In that XKCD he doesn't treat characters independently. Instead, he assumes that each word provides 11 bits of entropy (i.e. assuming uniform draws from ~2000 words), giving a total of 44 bits. That's far less than the (26^20) you'd get if you treated the characters as independent random samples.
It's Hitachi! Can't they just wave their Magic Wand and make the nuclear waste go away? Think of the buzz that would create!
First, I construct medium-size piles via insertion sort. That works great as long as there are few enough things that I can spread them all out and see where to insert new ones. Once that gets crowded, I stack that into a pile and put it aside. Repeat until every document is in a sorted stack.
Then I merge-sort the stacks.
All in all, I find it a reasonably efficient method.
It's not just what RAM usage is today. It's also what RAM usage *will be* in 2 or 3 years. I certainly want my laptop to still be useful after only a couple of years!
It has a nicer screen than a Macbook Air, at least.
There's a higher-CPU higher-disk version for a couple hundred more. I agree about the lack of RAM, though.
I think this is excellent. All the laws should be enforced, and if people don't like the results, they should change the laws.
Unenforced laws make everyone a criminal; then the law can be used as a weapon against anyone at any time, giving the government too much power.
I think for my purposes, "Use Julia" will eventually be the answer. But I'd be happier if Python could just do what I want.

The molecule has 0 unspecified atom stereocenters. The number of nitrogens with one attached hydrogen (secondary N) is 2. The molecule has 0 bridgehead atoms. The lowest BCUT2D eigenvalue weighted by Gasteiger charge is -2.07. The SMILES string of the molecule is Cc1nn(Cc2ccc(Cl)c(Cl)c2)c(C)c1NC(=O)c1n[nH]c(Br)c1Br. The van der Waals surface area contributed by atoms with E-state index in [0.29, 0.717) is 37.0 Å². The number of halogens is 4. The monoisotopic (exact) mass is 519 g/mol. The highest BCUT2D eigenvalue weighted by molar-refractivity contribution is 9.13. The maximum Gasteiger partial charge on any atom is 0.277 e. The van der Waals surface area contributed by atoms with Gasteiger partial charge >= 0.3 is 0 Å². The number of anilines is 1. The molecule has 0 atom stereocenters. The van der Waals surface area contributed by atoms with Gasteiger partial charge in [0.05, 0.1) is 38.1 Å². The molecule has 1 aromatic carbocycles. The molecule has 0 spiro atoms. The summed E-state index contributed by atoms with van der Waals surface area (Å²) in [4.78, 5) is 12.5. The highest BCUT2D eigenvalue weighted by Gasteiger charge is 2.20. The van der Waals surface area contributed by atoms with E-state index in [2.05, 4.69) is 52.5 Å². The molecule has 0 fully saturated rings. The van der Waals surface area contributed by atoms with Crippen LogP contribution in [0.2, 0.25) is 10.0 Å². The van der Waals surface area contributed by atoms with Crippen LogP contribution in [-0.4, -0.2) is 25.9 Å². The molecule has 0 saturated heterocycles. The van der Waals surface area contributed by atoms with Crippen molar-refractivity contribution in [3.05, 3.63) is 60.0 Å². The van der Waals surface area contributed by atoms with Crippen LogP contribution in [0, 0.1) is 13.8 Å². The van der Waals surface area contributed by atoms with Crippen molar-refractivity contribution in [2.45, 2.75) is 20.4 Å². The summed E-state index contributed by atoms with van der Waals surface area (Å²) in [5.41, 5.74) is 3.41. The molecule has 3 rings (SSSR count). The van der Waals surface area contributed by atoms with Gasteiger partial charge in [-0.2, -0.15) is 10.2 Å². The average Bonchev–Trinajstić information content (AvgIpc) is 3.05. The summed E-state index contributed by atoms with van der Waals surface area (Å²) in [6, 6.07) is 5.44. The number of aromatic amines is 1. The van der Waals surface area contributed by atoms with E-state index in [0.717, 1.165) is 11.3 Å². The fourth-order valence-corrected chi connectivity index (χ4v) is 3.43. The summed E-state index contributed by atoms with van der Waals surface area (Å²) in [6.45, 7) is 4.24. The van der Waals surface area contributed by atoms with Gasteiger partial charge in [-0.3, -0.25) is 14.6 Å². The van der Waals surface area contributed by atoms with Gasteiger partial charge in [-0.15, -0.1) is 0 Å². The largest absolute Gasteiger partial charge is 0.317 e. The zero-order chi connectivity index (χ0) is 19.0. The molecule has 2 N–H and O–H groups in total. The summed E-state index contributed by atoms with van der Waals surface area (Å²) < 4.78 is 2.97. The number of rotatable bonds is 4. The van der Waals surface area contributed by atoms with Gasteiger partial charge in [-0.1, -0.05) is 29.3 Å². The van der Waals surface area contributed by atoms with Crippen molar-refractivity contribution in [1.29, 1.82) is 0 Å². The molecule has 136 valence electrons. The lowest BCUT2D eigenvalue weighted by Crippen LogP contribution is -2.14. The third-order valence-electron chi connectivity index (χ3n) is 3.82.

I take your point; Python isn't the tool for proper threading.
Nevertheless, I think your claim that "people who need threads are already using other technologies" isn't true. I think people keep butting up against that need as their projects grow, and it forces them to (painfully) move away from Python. I think Python could better serve those users with good parallelism.
And Jython doesn't work with numpy, which is one of Python's best features. The JVM is great for parallelism, but numerical computing on it isn't very fast.
The main thing that keeps Python from being really useful for my projects is the Global Interpreter Lock (GIL). I would love to write Python for my data-intensive code, but it is impossible to get really good parallelism with Python; the multiprocessing library isn't a magic fix because then I have to move all my data back and forth between processes.
When, if ever, should I expect to be able to use Python to do parallel data processing? What is the priority for this, and what would need to be done to make thread-level parallelism possible?
Sorry, *Fjandr* specified tip.
I think you're right that paying in cash is usually the best option, if for nothing else than relieving the business of the credit card fee. But I also think that "tipping in cash" implies tipping in cash on top of a credit card payment, usually for tax avoidance, and that's what bothers me.
Those are many good reasons to *pay* in cash. You specified *tip*, and the only reason specific to tipping that I can think of is tax avoidance.
It's better only for the server, and it's only better because it helps them avoid taxes. In fact, that's worse for everyone in the country who is not the server.
I really like the Koss Plug series (e.g. http://www.amazon.com/Koss-Plug-In-Ear-Headphones-Black/dp/B00001P4XA). I'm not sure they meet your stringent audio requirements, but I think they sound fine, they're cheap, they fit in your ear comfortably, and they provide a good amount of sound isolation--enough that I feel I can safely listen when riding the train.
Their biggest issue is that because they're really *in* your ear, you can hear when the cord bangs against things. I don't mind, but you may. But for $12, you can pick up a pair and decide what you think.